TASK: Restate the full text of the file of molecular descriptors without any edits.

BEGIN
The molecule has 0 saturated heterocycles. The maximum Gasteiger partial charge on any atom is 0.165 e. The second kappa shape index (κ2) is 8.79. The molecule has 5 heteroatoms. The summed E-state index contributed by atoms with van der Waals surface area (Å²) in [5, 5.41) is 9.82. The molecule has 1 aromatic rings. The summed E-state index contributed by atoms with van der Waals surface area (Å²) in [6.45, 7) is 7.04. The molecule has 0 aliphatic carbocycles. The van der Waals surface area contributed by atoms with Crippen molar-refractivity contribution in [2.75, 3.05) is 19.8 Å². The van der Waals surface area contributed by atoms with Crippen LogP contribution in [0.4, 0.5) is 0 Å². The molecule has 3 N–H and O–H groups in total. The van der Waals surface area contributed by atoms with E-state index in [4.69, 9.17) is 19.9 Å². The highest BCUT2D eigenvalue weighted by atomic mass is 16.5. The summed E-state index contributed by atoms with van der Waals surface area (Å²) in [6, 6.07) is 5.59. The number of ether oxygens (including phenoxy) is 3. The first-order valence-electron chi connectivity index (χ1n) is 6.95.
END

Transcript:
The molecule has 0 saturated heterocycles. The maximum Gasteiger partial charge on any atom is 0.165 e. The second kappa shape index (κ2) is 8.79. The molecule has 5 heteroatoms. The summed E-state index contributed by atoms with van der Waals surface area (Å²) in [5, 5.41) is 9.82. The molecule has 1 aromatic rings. The summed E-state index contributed by atoms with van der Waals surface area (Å²) in [6.45, 7) is 7.04. The molecule has 0 aliphatic carbocycles. The van der Waals surface area contributed by atoms with Crippen molar-refractivity contribution in [2.75, 3.05) is 19.8 Å². The van der Waals surface area contributed by atoms with Crippen LogP contribution in [0.4, 0.5) is 0 Å². The molecule has 3 N–H and O–H groups in total. The van der Waals surface area contributed by atoms with E-state index in [4.69, 9.17) is 19.9 Å². The highest BCUT2D eigenvalue weighted by atomic mass is 16.5. The summed E-state index contributed by atoms with van der Waals surface area (Å²) in [6, 6.07) is 5.59. The number of ether oxygens (including phenoxy) is 3. The first-order valence-electron chi connectivity index (χ1n) is 6.95.